Because chafing shouldn't get in the way of warm weather fun.

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how to prevent chafing
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We've been dying to ditch our jeans and step into shorts for months now. But with warm weather fun comes a not-so-fun side effect of frolicking around in the heat: chafing. Whether it happens on your inner thighs, armpits, or even nipples when going braless (which we often do in the summer), chafing sucks, no matter how you spin it.

Chafing is caused by friction and moisture, so anyone sweating and moving around (aka, all of us in the summertime) is prone to chafing. "Chafing is a condition caused by too much friction caused by skin rubbing together on skin or clothing," says cosmetic chemist Ron Robinson of BeautyStat. "To prevent chafing, use products formulated to address the need for lubrication in these areas as well as those that keep the area dry (as wet areas can exacerbate the issue)."

As anyone who has ever experienced thigh chafing can attest, this sensation is supremely unpleasant—especially if you chafe and then sweat, as the salt in your sweat burns. Turns out, there are ways to prevent this uncomfortable experience. If you notice you experience thigh chafing after you work out, dermatologist and RealSelf Contributor Michele Green, M.D says you're probably not wearing the right workout clothes. Your athletic wear should be made from a material that can absorb moisture, and they shouldn't be too restrictive.

Next, look to your grooming habits: For example, your body lotion could be making your skin sensitive, which can exacerbate chafing. Lastly, if you know you're going to be in a situation where chafing is likely to happen (say, wearing shorts during a super hot, sweaty day), use an anti-chafing cream as a preventative measure.

Below, read dermatologists' tips for how to prevent chafing and how to treat chafing after the fact.

How to prevent chafing:

1. Wear the right clothing.

"Cotton takes a long time to dry and can result in the fabric rubbing against your skin and causing painful chafing," board-certified Miami dermatologist of Riverchase Dermatology Dr. Lucy Chen tells HelloGiggles. "Therefore, you should avoid wearing cotton when exercising or sweating. Also, wear loose pants or moisture-wicking shorts to avoid inner thigh sweat."

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Alo is a celeb-loved activewear brand (notably, worn by the Hadid and Jenner sisters), and these biker shorts have a moisture-wicking technology that's comfortable and perfect for exercise.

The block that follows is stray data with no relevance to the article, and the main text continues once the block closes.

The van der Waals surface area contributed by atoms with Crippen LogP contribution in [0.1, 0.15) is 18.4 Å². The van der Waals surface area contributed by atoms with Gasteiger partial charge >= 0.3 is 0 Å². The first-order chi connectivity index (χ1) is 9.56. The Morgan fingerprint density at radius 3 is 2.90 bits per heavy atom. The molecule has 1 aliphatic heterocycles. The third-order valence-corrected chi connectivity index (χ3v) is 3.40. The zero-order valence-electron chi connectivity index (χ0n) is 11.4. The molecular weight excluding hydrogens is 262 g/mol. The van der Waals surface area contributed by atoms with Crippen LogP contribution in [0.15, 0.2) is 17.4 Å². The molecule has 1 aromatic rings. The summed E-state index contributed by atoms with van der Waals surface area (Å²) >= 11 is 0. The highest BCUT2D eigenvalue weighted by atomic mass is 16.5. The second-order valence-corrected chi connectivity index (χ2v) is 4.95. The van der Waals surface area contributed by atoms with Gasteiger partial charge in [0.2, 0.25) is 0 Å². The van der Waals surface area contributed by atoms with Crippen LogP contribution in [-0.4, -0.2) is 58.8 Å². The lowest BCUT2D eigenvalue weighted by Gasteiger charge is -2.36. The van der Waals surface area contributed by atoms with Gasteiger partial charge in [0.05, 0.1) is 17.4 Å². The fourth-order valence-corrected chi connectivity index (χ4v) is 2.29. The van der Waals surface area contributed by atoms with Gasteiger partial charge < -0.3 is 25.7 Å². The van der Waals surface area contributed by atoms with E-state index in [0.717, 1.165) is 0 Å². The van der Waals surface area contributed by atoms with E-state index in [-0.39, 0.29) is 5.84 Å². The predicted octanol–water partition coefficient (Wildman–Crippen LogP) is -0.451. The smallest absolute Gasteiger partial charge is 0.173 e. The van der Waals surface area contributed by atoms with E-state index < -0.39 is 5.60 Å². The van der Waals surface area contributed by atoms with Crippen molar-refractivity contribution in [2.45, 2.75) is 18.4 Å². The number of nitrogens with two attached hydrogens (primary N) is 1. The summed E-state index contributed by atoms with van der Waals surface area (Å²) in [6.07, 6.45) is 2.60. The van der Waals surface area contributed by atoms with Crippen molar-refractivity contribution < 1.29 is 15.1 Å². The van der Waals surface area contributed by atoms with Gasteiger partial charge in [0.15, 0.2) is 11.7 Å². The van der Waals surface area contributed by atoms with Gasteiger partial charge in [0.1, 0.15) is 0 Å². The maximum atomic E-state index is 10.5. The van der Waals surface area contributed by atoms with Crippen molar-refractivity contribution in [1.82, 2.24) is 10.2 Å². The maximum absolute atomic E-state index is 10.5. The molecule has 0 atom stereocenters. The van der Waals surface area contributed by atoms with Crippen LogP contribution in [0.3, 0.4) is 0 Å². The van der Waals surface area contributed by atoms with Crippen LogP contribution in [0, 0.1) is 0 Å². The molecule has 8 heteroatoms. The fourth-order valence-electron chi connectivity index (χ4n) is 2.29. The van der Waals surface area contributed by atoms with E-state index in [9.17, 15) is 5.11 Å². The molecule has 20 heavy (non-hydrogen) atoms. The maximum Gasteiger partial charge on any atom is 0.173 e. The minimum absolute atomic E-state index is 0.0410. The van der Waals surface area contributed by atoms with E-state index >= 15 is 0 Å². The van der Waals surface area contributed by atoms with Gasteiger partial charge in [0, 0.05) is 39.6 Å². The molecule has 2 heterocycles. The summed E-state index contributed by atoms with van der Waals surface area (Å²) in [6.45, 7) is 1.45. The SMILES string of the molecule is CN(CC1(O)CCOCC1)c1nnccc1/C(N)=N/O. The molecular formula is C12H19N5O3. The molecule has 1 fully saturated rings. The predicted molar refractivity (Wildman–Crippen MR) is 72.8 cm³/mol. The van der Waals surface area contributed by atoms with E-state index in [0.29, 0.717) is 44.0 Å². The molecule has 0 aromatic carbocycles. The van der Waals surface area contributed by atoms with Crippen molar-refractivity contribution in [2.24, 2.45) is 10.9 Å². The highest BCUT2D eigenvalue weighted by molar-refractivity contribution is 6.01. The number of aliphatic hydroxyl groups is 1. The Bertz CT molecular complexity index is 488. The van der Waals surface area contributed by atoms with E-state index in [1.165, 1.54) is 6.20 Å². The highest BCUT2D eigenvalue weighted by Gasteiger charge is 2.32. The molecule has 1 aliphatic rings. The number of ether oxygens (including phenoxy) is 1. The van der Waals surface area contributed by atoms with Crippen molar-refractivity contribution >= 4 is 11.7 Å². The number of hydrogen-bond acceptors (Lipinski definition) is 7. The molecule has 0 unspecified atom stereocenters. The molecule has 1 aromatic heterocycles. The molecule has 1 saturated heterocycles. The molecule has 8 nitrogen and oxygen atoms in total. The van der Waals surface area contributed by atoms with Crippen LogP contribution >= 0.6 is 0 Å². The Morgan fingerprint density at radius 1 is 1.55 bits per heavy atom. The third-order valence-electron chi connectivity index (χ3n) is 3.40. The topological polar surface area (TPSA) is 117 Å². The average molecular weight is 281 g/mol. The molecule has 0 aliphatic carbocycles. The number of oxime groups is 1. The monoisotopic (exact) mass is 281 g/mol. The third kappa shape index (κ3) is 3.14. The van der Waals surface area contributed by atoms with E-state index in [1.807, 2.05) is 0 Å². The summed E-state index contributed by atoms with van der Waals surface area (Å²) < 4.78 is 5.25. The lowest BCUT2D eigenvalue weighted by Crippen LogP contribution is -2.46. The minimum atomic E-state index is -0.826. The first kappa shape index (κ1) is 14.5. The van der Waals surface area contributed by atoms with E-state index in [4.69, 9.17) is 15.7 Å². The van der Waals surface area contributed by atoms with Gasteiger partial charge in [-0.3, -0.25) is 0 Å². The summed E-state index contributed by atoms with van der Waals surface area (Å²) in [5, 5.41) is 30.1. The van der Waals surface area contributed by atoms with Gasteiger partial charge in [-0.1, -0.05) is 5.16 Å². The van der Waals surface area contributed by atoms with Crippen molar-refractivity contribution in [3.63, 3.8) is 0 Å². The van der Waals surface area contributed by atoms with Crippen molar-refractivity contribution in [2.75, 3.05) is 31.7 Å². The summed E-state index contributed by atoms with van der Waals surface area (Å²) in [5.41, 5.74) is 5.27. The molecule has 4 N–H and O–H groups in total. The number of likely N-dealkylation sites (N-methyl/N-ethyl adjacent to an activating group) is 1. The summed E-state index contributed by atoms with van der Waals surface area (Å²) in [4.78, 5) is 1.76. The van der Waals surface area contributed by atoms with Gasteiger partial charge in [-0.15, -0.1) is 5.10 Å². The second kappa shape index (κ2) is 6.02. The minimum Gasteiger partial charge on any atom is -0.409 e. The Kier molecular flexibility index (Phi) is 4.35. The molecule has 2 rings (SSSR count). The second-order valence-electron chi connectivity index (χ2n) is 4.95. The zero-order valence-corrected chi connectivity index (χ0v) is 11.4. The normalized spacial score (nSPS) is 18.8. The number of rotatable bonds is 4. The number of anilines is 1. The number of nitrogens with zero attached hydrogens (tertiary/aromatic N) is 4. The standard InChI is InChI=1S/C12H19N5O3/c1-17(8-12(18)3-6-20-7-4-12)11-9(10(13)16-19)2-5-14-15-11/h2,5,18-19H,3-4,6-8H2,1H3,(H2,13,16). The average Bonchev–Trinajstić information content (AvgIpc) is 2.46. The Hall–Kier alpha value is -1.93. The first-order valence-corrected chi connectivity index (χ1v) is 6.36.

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Save yourself from thigh chafing with these non-compression shorts which come in six shades. The lightweight fabric eliminates sweat and chafing under dresses.

2. Use a powder gel.

Powder gels are effective in preventing thigh chafing before you start sweating. "Add a powder gel to the inner thighs to reduce moisture accumulation," Dr. Chen says.

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3. Lubricate with balms and creams.

"Lubricating around the area with anti-chafing balms can keep friction at bay," Dr Chen explains. This stick from Megababe is super soothing thanks to a blend of aloe, vitamin E, and grapeseed oil—a major step up from putting deodorant between your legs like we used to do when we were in high school.

4. Wear anti-chafing bands.

Not only are these anti-chafing bands cute AF, but they will help prevent any painful rubbing. Plus they come in a wide range of sizes (small to 4XL), 17 colorways, and fabrics like lace and spandex. One pair is bought every five minutes on Amazon, so you know these babies are legit.

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How to treat chafing:

1. Avoid touching the area.

"To lessen the irritation and pain of thigh chafing, rinse the thighs with non-astringent soap and cool water, and dry the area thoroughly," Dr. Chen advises. "Also, avoid rubbing or touching the affected area, and do not use scented products or soaps."

2. Soothe with an ointment.

If that fiery thigh burning has already happened, you need an emollient ointment, such as this one from Skinfix. It's formulated with cupuaçu butter, plus coconut and jojoba oils, to soothe irritation.

Now, arm yourself with these weapons and kick chafing to the curb this summer.